WASHINGTON — President Donald Trump on Wednesday formally recognized Jerusalem as Israel’s capital, defying warnings from other Middle East countries and some U.S. allies in a politically risky move that he insisted would not derail efforts to broker a peace deal.
But in a sign that the move could backfire, Palestinian President Mahmoud Abbas slammed Trump’s announcement as a “declaration of withdraw” by the United States from the peace process, according to the Associated Press.
In a midday speech at the White House, Trump defended his decision as “long overdue” recognition of reality given that Jerusalem is the seat of Israel’s parliament, supreme court and prime minister’s office. He argued that an agreement between the Israelis and Palestinians has remained elusive for more than two decades even as his predecessors declined to recognize the contested Holy City as Israel’s capital.
“Some say they lacked courage, but they made the best judgment based on the facts as they understood them,” Trump said, speaking in the Diplomatic Reception Room. “Nevertheless, the record is in. After more than two decades, we’re no closer to a lasting peace agreement.”
Trump added that “it’s folly to assume that repeating the exact same formula will produce a different or better result.”
The announcement came a day after senior White House aides previewed Trump’s decision, and the president also ordered the State Department to begin planning to move the U.S. Embassy from Tel Aviv to Jerusalem, a process that administration officials said would take several years. After his remarks, Trump signed another six-month waiver to maintain the embassy compound in Tel Aviv, which senior aides said was meant to ensure funding was not eliminated under a 1995 law even as planning for a new embassy would commence.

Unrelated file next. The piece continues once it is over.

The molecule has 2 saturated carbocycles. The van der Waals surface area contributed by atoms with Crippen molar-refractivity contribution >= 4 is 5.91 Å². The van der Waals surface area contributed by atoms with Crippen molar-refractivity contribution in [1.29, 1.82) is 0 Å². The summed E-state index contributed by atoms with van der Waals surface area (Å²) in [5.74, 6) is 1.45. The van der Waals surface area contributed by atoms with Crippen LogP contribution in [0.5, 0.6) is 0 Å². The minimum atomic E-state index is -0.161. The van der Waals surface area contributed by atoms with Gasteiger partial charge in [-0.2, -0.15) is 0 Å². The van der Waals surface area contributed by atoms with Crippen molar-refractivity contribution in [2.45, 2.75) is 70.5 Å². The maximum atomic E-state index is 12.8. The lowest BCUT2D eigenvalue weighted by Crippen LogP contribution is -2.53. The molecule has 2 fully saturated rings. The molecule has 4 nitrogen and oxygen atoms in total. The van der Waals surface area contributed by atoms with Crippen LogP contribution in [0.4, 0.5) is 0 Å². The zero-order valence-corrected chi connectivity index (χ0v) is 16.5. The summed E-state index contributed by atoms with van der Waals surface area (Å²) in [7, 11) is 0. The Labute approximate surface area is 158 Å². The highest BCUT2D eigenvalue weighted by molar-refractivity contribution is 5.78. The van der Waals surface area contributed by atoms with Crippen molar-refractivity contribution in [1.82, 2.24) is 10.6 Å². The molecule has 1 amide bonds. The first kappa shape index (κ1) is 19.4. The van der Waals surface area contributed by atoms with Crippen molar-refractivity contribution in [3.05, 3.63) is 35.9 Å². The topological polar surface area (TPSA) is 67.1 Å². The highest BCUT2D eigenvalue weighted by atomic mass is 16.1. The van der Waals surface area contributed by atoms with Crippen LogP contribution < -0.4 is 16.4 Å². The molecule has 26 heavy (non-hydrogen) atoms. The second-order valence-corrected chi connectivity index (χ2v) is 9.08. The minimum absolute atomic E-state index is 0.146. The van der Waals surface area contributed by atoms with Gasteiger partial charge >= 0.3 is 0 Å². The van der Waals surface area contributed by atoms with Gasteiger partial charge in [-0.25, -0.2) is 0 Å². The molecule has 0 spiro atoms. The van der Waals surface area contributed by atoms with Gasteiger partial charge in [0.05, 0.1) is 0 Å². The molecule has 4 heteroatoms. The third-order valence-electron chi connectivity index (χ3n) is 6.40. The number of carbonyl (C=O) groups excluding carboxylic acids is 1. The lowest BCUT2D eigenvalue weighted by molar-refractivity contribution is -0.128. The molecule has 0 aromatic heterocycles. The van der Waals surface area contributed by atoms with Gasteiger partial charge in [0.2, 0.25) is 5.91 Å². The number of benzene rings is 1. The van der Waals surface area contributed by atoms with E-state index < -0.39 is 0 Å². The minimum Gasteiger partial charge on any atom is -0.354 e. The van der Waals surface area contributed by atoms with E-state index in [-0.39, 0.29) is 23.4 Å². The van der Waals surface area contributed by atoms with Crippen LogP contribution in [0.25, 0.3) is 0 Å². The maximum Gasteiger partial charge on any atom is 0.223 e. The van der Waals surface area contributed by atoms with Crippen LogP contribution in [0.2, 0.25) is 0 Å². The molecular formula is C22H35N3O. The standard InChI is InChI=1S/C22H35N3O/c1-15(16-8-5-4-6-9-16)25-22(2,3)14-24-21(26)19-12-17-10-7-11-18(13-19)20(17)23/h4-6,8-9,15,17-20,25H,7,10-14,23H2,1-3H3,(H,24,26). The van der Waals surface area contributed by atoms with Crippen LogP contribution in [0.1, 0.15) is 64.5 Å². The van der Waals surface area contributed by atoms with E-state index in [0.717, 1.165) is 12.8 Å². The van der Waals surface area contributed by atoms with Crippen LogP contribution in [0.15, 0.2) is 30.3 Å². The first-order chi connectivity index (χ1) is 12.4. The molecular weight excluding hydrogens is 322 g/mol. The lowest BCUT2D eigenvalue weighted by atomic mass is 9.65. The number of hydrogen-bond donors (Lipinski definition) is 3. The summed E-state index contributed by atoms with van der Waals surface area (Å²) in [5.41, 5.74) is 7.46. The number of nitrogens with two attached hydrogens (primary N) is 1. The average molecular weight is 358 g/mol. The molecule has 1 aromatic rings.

Trump emphasized that despite his decision he remained committed to helping broker a peace agreement. The White House is working on a peace plan to be unveiled sometime next year.
“The United States remains deeply committed to helping facilitate a peace agreement that is acceptable to both sides,” Trump said. “I intend to do everything in my power to forge such an agreement.”
The announcement set off a flurry of reactions in Washington, Europe and the Middle East. Trump spoke with Abbas on Tuesday to inform him of the decision and Abbas told him his government would not accept the move.
In Israel, Prime Minister Benjamin Netanyahu hailed the president’s announcement, calling it “a historic day” and stating that his nation is “profoundly grateful for the president for his courageous and just decision.”
Other Middle East nations and some U.S. allies condemned the decision ahead of Trump’s speech, suggesting the shift in policy would inflame regional tensions and make the process of brokering a peace deal between the Israelis and Palestinians more difficult. “We think it’s an unwise step and a counterproductive step. If we want to solve at some moment the conflict between the Palestinians and the Israelis, we need a two-state solution, and a one-sided step is not going to help,” Dutch Foreign Minister Halbe Zijlstra said Wednesday.
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